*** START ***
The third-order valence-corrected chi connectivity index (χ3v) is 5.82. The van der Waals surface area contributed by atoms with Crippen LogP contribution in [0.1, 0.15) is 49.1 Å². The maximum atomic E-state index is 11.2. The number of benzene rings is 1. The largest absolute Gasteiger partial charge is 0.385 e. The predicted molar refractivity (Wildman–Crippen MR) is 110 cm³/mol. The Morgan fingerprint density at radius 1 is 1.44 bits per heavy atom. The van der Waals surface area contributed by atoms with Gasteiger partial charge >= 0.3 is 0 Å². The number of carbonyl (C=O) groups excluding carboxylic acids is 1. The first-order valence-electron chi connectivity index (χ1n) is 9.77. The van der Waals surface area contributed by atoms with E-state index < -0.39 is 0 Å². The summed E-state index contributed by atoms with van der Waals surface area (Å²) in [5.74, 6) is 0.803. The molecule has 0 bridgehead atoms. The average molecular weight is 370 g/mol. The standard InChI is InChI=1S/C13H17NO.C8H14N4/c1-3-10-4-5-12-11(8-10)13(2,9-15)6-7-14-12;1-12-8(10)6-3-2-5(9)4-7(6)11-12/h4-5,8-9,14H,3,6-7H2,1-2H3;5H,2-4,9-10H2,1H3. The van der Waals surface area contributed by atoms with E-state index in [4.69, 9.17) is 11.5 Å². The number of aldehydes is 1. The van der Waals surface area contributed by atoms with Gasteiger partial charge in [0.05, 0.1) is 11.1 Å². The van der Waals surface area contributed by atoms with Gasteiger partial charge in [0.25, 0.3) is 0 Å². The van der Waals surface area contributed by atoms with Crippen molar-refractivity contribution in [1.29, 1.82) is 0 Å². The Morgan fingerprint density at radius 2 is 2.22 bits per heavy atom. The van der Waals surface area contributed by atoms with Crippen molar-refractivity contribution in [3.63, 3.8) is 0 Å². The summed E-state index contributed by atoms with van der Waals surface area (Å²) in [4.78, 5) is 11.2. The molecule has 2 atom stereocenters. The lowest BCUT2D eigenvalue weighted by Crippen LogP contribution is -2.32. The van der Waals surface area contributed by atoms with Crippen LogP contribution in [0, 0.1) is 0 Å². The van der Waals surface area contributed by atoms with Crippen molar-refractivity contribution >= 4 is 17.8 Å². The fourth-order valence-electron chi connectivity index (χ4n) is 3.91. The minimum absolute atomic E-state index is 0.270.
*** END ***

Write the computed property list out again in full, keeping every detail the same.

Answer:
The third-order valence-corrected chi connectivity index (χ3v) is 5.82. The van der Waals surface area contributed by atoms with Crippen LogP contribution in [0.1, 0.15) is 49.1 Å². The maximum atomic E-state index is 11.2. The number of benzene rings is 1. The largest absolute Gasteiger partial charge is 0.385 e. The predicted molar refractivity (Wildman–Crippen MR) is 110 cm³/mol. The Morgan fingerprint density at radius 1 is 1.44 bits per heavy atom. The van der Waals surface area contributed by atoms with Gasteiger partial charge >= 0.3 is 0 Å². The number of carbonyl (C=O) groups excluding carboxylic acids is 1. The first-order valence-electron chi connectivity index (χ1n) is 9.77. The van der Waals surface area contributed by atoms with E-state index < -0.39 is 0 Å². The summed E-state index contributed by atoms with van der Waals surface area (Å²) in [5.74, 6) is 0.803. The molecule has 0 bridgehead atoms. The average molecular weight is 370 g/mol. The standard InChI is InChI=1S/C13H17NO.C8H14N4/c1-3-10-4-5-12-11(8-10)13(2,9-15)6-7-14-12;1-12-8(10)6-3-2-5(9)4-7(6)11-12/h4-5,8-9,14H,3,6-7H2,1-2H3;5H,2-4,9-10H2,1H3. The van der Waals surface area contributed by atoms with E-state index in [4.69, 9.17) is 11.5 Å². The number of aldehydes is 1. The van der Waals surface area contributed by atoms with Gasteiger partial charge in [0.05, 0.1) is 11.1 Å². The van der Waals surface area contributed by atoms with Gasteiger partial charge in [0.25, 0.3) is 0 Å². The van der Waals surface area contributed by atoms with Crippen molar-refractivity contribution in [1.29, 1.82) is 0 Å². The Morgan fingerprint density at radius 2 is 2.22 bits per heavy atom. The van der Waals surface area contributed by atoms with Crippen molar-refractivity contribution in [3.63, 3.8) is 0 Å². The summed E-state index contributed by atoms with van der Waals surface area (Å²) in [4.78, 5) is 11.2. The molecule has 2 atom stereocenters. The lowest BCUT2D eigenvalue weighted by Crippen LogP contribution is -2.32. The van der Waals surface area contributed by atoms with Crippen LogP contribution in [0, 0.1) is 0 Å². The van der Waals surface area contributed by atoms with Crippen molar-refractivity contribution >= 4 is 17.8 Å². The fourth-order valence-electron chi connectivity index (χ4n) is 3.91. The minimum absolute atomic E-state index is 0.270.